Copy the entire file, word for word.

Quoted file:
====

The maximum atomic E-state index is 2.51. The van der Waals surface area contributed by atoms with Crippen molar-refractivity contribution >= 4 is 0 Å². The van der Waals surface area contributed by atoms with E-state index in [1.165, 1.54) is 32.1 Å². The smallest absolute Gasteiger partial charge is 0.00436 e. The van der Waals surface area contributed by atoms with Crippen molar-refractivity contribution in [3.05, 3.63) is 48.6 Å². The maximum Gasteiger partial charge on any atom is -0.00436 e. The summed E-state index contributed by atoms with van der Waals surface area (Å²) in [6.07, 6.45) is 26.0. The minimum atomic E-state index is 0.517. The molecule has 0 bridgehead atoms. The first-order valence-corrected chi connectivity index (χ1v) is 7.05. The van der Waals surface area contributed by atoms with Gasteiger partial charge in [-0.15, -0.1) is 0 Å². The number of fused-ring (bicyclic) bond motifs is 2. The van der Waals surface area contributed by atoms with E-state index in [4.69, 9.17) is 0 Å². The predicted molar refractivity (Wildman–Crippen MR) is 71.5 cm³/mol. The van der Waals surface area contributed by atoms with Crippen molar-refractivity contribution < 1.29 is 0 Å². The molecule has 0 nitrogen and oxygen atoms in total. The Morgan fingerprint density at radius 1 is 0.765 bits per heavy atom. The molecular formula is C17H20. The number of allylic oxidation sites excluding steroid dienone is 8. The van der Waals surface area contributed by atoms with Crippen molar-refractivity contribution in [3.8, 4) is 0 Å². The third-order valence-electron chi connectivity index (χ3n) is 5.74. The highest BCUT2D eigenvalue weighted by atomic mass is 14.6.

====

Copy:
The maximum atomic E-state index is 2.51. The van der Waals surface area contributed by atoms with Crippen molar-refractivity contribution >= 4 is 0 Å². The van der Waals surface area contributed by atoms with E-state index in [1.165, 1.54) is 32.1 Å². The smallest absolute Gasteiger partial charge is 0.00436 e. The van der Waals surface area contributed by atoms with Crippen molar-refractivity contribution in [3.05, 3.63) is 48.6 Å². The maximum Gasteiger partial charge on any atom is -0.00436 e. The summed E-state index contributed by atoms with van der Waals surface area (Å²) in [6.07, 6.45) is 26.0. The minimum atomic E-state index is 0.517. The molecule has 0 bridgehead atoms. The first-order valence-corrected chi connectivity index (χ1v) is 7.05. The van der Waals surface area contributed by atoms with Gasteiger partial charge in [-0.15, -0.1) is 0 Å². The number of fused-ring (bicyclic) bond motifs is 2. The van der Waals surface area contributed by atoms with E-state index in [4.69, 9.17) is 0 Å². The predicted molar refractivity (Wildman–Crippen MR) is 71.5 cm³/mol. The van der Waals surface area contributed by atoms with Crippen molar-refractivity contribution < 1.29 is 0 Å². The molecule has 0 nitrogen and oxygen atoms in total. The Morgan fingerprint density at radius 1 is 0.765 bits per heavy atom. The molecular formula is C17H20. The number of allylic oxidation sites excluding steroid dienone is 8. The van der Waals surface area contributed by atoms with Crippen molar-refractivity contribution in [3.8, 4) is 0 Å². The third-order valence-electron chi connectivity index (χ3n) is 5.74. The highest BCUT2D eigenvalue weighted by atomic mass is 14.6.